Secrets of Success: Part 2
What if we said there was one absolute way to control your child’s success?
Well we wouldn’t because we don’t believe one human can control another and we don’t believe parents can truly control the outcome of their child’s success. However, what we do believe is that you as a parent can greatly influence your child’s success, guiding in a positive direction by consistently doing this one thing, living by this one parenting rule, believing and restating this one mantra:
Increase responsibility to decrease entitlement.
Developmentally, adolescents and emerging young adults live in an egocentric stage and the most effective way to battle the normalcy of egocentrism is to increase their responsibility and to teach the importance of reciprocation in relationships.
We encourage you to build a habit around asking yourself, "is what I am doing fueling responsibility or entitlement". Situations in which you fuel responsibility have the added benefit of fueling competence, which is an ingredient in the antidote to anxiety, depression and other challenges we see our children facing.
In our book, H.O.M.E.: Strategies for Making Home a Success During and After Treatment, we go into detail and provide several tools and strategies to navigate the reality that parents naturally tend to be givers and kids tend to be takers; our work as parents is to accept and manage this inherent imbalance.
Additionally, it is crucial to acknowledge how your child is earning their place at the collaborative table, how they are showing their ability to engage in reciprocated ways.
Are they demanding that they have a say or asking to talk about options and negotiating with kindness? What are you doing to encourage and suggest to them that, if they want a say in things, they will need to talk a bit differently about what they are hoping for.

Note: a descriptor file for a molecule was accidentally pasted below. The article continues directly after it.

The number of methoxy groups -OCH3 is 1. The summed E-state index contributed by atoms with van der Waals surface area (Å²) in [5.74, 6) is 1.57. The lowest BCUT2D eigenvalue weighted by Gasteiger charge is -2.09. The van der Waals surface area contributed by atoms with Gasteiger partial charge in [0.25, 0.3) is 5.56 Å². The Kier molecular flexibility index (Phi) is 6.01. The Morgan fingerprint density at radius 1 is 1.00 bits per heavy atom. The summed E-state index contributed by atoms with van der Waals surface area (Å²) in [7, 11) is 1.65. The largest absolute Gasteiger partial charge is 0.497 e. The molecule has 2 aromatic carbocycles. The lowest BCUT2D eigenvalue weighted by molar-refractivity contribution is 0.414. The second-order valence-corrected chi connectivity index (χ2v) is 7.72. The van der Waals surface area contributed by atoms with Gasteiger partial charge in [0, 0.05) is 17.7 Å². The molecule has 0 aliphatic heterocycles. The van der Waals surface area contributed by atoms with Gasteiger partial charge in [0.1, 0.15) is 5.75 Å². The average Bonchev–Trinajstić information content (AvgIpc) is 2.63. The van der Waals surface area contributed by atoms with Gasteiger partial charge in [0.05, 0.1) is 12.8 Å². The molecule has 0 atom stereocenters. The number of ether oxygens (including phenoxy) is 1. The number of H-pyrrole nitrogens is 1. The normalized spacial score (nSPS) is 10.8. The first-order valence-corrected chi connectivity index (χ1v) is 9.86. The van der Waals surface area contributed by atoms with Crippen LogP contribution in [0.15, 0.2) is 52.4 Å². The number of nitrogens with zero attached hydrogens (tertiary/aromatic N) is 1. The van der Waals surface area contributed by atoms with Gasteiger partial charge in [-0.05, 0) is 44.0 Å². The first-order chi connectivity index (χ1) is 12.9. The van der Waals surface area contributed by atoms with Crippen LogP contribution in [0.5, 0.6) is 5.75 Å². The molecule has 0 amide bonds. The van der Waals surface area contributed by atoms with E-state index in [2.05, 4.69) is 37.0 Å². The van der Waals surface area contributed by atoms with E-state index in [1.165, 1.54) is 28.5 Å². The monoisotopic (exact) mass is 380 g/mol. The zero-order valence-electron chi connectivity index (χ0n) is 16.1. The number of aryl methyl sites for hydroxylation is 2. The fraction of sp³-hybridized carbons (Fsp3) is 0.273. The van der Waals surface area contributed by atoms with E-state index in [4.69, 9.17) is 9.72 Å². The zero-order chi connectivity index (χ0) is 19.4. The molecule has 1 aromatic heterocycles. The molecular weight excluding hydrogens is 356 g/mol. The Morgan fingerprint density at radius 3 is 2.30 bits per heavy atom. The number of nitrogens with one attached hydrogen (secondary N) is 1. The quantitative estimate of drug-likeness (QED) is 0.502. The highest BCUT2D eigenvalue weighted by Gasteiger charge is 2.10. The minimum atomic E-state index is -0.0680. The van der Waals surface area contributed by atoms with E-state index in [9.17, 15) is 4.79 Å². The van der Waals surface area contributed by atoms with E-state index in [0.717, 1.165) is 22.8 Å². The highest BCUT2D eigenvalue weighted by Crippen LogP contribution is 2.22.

As you consider how your kids ask for, or get, what they want, take honest stock of how much you give your kids and why. Do you differentiate needs from wants? How, why and when do you meet their wants? You can fuel responsibility when you meet needs consistently but require some effort and participation in order for them to get most of their wants.
Remember: Making your 17 year old lunch every day and replacing a smartphone that they break in frustration do not count as meeting needs.
Check out this link to find the Book of Asks, a resource that helps families build a habit around critical thinking and delayed gratification, which can fuel responsibility and abate entitlement patterns for the entire family.
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Solutions Parenting Support, LLC is a nationally recognized parent support and transition program assisting parents and families with straightforward and compassionate skills based support prior to, during and after wilderness therapy and/or residential treatment. Solutions is a dynamic team of parent coaches who have had extensive careers as therapists in wilderness therapy or residential treatment before turning their talents towards coaching parents around the globe. The team is family system focused and are licensed professional therapists and/or social workers each with 15-30 years of experience working in wilderness therapy programs, varying levels of residential treatment programming, and transitional support.